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Monday, May 28, 2012


The art and sport of roller skating was very popular in Australia during World War I, and Daphne Mawbey was one of the local darlings of the rink.
One of her first public performances, at age 14, was made at the Sydney Hospital centenary celebration held at the Exhibition Building in November 1911.
There she won the title of Best Waltzer.
In July 1914, she was doing demonstrations of fancy skating at the Royal Roller Rink at the Agricultural Grounds in Sydney.
This rink was the largest in Australia with a 60,000 sq ft skating surface.
In March 1917, Daphne Mawbey was demonstrating 'her power over the wheels' on opening night of the Centennial Rink in Perth.
An article in The Daily News, Perth on Friday 30 March 1917 said Daphne was the professional figure skating champion of Australia.
In August 1917, she was featured in a large advertisement in the Western Mail newspaper in Perth for Hean's Essence, a treatment for coughs and colds.
The ad described her as 'Australia's Premier Lady Roller Skater'.
Daphne Mawbey b.1897 was the second youngest of the seven children of George Mawbey (2), the younger brother of John Thomas Mawbey whose wife and three of their children were murdered by Aboriginals in 1900.

Sunday, May 27, 2012

Tombstone of George Mawbey (2), son of George Mawbey (1), English forebear of the NSW Mawbeys, and younger brother of John Thomas whose wife and children were murdered by Aborigines at Breelong, NSW in 1900.
Image Source: Australian Cemeteries Index

Buried with him are his two sons, George (3) [Jack] who was present in the house at Breelong on the night of the murders, and Norman who died when he was 26, a year after he married.

Thursday, May 24, 2012


The beauty of coming to Australia as a convict was that detailed records of personal appearance were recorded.I have just found the physical description of convict William Mawbey who arrived in Port Jackson (Sydney) on the Woodbridge on 27 February 1840.
A butcher by trade, he had been convicted at Surrey Quarter Sessions for stealing a cloak on 1 January 1839 and sentenced to seven years transportation.
His Certificate of Freedom granted on 4 May 1846 when he was aged 31 gives this detailed description of him which is not particularly flattering:
Cast inward in the right eye. 
Two scars top of right side of forehead. 
Lost two front teeth left side of upper jaw.
Dimple in chin.
Mark of a burn back of left cheek.
Raised mole lower part of left side of neck.
Scar betwixt the forefinger and thumb of left hand.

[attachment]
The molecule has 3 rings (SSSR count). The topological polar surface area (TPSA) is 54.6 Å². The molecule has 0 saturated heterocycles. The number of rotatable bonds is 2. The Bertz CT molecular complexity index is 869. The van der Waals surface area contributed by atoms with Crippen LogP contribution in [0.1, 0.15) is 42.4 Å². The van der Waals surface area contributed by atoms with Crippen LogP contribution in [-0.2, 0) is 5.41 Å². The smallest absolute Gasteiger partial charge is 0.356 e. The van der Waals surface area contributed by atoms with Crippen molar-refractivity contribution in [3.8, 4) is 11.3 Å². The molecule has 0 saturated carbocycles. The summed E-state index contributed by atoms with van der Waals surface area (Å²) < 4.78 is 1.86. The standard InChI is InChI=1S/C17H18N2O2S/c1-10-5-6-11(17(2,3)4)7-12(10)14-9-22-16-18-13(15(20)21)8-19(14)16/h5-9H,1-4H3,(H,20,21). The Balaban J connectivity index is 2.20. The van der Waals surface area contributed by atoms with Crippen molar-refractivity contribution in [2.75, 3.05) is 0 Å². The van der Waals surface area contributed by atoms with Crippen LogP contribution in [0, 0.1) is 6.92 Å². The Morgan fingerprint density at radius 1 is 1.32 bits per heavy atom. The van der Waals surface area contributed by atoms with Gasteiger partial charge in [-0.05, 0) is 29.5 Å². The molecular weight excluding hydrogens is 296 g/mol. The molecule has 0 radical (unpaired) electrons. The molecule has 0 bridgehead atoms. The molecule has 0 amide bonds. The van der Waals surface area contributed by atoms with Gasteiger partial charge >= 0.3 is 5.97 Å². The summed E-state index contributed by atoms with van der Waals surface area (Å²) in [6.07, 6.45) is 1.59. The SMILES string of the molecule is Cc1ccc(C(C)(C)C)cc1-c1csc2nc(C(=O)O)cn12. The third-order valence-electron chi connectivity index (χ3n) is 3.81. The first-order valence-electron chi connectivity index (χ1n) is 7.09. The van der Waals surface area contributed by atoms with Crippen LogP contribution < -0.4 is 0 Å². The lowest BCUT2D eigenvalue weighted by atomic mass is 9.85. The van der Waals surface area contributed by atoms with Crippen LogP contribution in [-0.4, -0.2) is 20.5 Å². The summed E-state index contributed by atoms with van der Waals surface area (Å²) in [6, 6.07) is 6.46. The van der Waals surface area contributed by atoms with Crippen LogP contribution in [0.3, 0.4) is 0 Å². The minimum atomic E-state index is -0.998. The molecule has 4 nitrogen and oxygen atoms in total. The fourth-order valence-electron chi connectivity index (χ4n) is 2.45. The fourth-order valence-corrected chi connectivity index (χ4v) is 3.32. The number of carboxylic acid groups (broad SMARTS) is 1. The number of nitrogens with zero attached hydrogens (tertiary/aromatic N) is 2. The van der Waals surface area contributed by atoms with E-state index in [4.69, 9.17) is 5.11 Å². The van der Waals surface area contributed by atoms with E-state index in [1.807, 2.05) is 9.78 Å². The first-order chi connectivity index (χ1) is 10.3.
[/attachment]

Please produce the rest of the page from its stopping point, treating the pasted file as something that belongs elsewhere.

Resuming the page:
Grey eyes.
Dark brown hair mixed with grey.
Complexion: dark pale.
Height: 5' 61/4"
Year of birth: 1809
Native place: Surrey
William Mawbey was the older brother of Henry Mawbey, the founding father of the Victorian Mawbey family.
After regaining his freedom, he married in Sydney and then went and lived in Melbourne with his brother.
William was the same age as George Mawbey who also came from Surrey, but I have not found any evidence of any family connection between them.

Monday, May 14, 2012


English-born watercolour artist, Conrad Martens, was in Sydney at the same time as George Mawbey and his young family.
Martens arrived in Sydney in 1835 and made his living doing watercolour paintings then lithographs of local scenes.
In 1851, after George Mawbey had moved west to Dural near Parramatta, Martens sailed to Brisbane from where he travelled back to Sydney overland, painting as he went.
In 1833, he had been engaged as a draughtsman on HMS Beagle and had formed a life-long friendship with fellow traveller, Charles Darwin.

Sunday, May 6, 2012


Yesterday I found the teaching records of my paternal grandmother, Mary Ann Mawbey, at State Records NSW. She tried teaching for a short time in 1885-86, and then went back to it in 1891.
Her first teaching experience was at Jiggi Provisional school located north of Lismore on the NSW Far North Coast.
She was appointed on 6 November 1885 but resigned, without giving any reason, from 30 June 1886.
When she returned to the teaching service, she was placed on probation at Summer Hill Public Infants in Sydney.
She then had to pass three qualifiying exams before she could be admitted to the teacher Training School.
After struggling to pass the first one, she then passed the other two and went on to pass the entry exam for the Training School, although she did not gain a scholarship.
She was then 'removed' to Stanmore Public Infants, not far from Summer Hill.
It appears her performance was not satisfactory because she was then instructed to 'act' as a teacher ('acting teacher') at one place, and then at Breelong West Provisional commencing 31 January 1899.
She failed to gain classification at an exam in June 1899 and was then instructed to continue to 'act' as a teacher at Woodfield Probational and then Woodfield Public.
Her next appointment was to Lithgow Public Girls as an assistant teacher on 90 pounds per annum.
She had previously been earning 88 pounds per annum.
Her final two appointments were in the Newcastle area at Wallsend Girls Public and Wickham Infants.
                                                           Wickham Infants (built 1892)
                                                                   (Source: Wikipedia)

 Mary Ann Edwards resigned without gratuity on 25 September 1903.
She then married John Thomas Mawbey Jnr and went on to have 16 pregnancies (according to one her sons) of which nine bore fruit.